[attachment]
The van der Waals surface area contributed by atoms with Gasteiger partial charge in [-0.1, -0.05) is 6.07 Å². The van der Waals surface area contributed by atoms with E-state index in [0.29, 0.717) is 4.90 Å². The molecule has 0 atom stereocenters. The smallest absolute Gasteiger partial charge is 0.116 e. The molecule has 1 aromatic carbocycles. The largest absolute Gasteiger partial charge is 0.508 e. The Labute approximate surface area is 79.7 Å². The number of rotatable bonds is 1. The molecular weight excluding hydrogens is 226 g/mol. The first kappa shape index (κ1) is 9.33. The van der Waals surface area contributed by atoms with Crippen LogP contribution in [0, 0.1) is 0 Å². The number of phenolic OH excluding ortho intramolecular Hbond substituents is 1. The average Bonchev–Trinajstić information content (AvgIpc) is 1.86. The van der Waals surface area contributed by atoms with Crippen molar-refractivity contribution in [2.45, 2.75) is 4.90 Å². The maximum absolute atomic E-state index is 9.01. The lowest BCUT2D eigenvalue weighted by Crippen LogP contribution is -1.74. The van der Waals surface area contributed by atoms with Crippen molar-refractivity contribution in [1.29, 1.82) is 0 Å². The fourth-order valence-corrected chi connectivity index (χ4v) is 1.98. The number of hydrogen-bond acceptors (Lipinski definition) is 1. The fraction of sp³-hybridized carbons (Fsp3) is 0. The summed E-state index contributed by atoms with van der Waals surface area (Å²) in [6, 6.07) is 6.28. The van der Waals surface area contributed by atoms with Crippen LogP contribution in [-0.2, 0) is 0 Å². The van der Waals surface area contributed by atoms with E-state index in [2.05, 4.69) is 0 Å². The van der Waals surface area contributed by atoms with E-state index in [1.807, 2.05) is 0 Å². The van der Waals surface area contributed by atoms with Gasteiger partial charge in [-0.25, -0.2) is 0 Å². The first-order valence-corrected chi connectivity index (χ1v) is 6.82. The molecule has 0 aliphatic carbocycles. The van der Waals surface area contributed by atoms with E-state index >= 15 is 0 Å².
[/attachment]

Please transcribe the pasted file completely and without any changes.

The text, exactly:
The van der Waals surface area contributed by atoms with Gasteiger partial charge in [-0.1, -0.05) is 6.07 Å². The van der Waals surface area contributed by atoms with E-state index in [0.29, 0.717) is 4.90 Å². The molecule has 0 atom stereocenters. The smallest absolute Gasteiger partial charge is 0.116 e. The molecule has 1 aromatic carbocycles. The largest absolute Gasteiger partial charge is 0.508 e. The Labute approximate surface area is 79.7 Å². The number of rotatable bonds is 1. The molecular weight excluding hydrogens is 226 g/mol. The first kappa shape index (κ1) is 9.33. The van der Waals surface area contributed by atoms with Crippen LogP contribution in [0, 0.1) is 0 Å². The number of phenolic OH excluding ortho intramolecular Hbond substituents is 1. The average Bonchev–Trinajstić information content (AvgIpc) is 1.86. The van der Waals surface area contributed by atoms with Crippen molar-refractivity contribution in [2.45, 2.75) is 4.90 Å². The maximum absolute atomic E-state index is 9.01. The lowest BCUT2D eigenvalue weighted by Crippen LogP contribution is -1.74. The van der Waals surface area contributed by atoms with Crippen molar-refractivity contribution in [1.29, 1.82) is 0 Å². The fourth-order valence-corrected chi connectivity index (χ4v) is 1.98. The number of hydrogen-bond acceptors (Lipinski definition) is 1. The fraction of sp³-hybridized carbons (Fsp3) is 0. The summed E-state index contributed by atoms with van der Waals surface area (Å²) in [6, 6.07) is 6.28. The van der Waals surface area contributed by atoms with Crippen LogP contribution in [-0.2, 0) is 0 Å². The van der Waals surface area contributed by atoms with E-state index in [2.05, 4.69) is 0 Å². The van der Waals surface area contributed by atoms with E-state index in [1.807, 2.05) is 0 Å². The van der Waals surface area contributed by atoms with Gasteiger partial charge in [-0.25, -0.2) is 0 Å². The first-order valence-corrected chi connectivity index (χ1v) is 6.82. The molecule has 0 aliphatic carbocycles. The van der Waals surface area contributed by atoms with E-state index >= 15 is 0 Å².